The annual conference of the Scottish Association of Writers was held 18-20 March, at the Westerwood Hotel, near Cumbernauld, a place that may not strike you as the most glamorous destination for the weekend but the hotel is out of the town in a hollow surrounded by hills and it was hard to believe that the M8 (I think – road numbers not my strong point) was only a few hundred yards away. The food was scrumptious and the young staff efficient and friendly.
‘But what about the “Writers” bit?” I hear you cry. “You didn’t go there just to scoff apple crumble tart with vanilla custard, did you?”
No, but that crisply pastried, lightly cinammoned confection was certainly a bonus. Yum.
Ten members of Edinburgh Writers Club including our Honorary President Alanna Knight attended, got nine places in the competitions and won the quiz on Friday night.
I had been asked to judge the Women’s Short Story Competition. The thirty-eight entries were wide-ranging in their topics – abseiling, dancing bears, suffragettes, selkies, a yellow car, DNA tests, Christmas angels, the bedroom tax and the Bell Rock Lighthouse to name but a few.
The winning story was full of excellent fishy puns while still being a very touching story. Magazine editors (and competition judges) always say they don’t see enough humorous stories so I do hope Chipping Away will be submitted and accepted and in print before long.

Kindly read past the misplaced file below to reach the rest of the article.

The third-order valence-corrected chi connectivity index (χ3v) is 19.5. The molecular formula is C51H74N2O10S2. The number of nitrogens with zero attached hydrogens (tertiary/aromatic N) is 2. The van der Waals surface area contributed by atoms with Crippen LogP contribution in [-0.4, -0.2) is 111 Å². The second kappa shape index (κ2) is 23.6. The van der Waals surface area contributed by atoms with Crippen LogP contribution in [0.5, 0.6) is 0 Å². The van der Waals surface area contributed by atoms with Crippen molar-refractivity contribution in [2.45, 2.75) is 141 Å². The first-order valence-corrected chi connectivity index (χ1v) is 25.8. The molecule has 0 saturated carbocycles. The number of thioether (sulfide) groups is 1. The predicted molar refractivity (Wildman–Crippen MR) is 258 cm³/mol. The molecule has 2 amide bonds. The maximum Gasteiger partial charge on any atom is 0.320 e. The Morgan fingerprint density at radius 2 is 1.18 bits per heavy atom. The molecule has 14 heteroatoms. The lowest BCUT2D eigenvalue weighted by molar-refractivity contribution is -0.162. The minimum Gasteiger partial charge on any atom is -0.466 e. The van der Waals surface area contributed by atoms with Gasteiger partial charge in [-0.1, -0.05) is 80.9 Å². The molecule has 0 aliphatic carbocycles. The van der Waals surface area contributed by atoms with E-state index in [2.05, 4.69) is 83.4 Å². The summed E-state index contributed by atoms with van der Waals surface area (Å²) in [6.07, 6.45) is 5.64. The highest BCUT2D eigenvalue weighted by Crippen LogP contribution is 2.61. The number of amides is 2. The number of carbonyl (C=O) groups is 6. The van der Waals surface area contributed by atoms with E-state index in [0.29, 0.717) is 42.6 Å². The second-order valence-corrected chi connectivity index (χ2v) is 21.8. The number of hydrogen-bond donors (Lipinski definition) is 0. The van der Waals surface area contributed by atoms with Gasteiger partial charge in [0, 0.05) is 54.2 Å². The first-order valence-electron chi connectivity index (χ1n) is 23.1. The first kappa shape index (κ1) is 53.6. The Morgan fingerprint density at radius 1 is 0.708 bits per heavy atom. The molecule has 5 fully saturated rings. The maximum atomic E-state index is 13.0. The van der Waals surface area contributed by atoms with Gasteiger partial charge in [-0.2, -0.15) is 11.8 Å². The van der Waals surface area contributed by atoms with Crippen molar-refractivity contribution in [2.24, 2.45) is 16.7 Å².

On Saturday afternoon I gave a workshop on structuring a story for women’s magazines (if this is something you are interested in there are a few spaces left in The People’s Friend story-writing workshop in Dundee 29 March:
There was a bookstall and I took along some copies of of my recently published story collection ... may have mentioned it before ...
I attended two excellent workshops myself – one by crime writer Caro Ramsay called From Pen to Publisher and Beyond, and Putting the Fiction into Face and the Fact into Fiction by journalist/non-fiction writer turned crime novelist Douglas Skelton. If you get the chance to hear those writers talking about anything I recommend you take it. And read their books of course ...
The crime theme continued on Monday night back home when Russel MacLean came to talk to Edinburgh Writers’ Club and to adjudicate our crime-writing competition. His enthusiasm for and knowledge of the genre was brilliant and we came away with writing tips (he uses a five-act structure) as well as a list of other crime writers to look out for.
And on Tuesday … more crime. The launch in Blackwell’s of Michael J Malone’s book Bad Samaritan (isn’t that a great title?). An advance review said the book ‘Hits you like an express train.’ I look forward to being hit.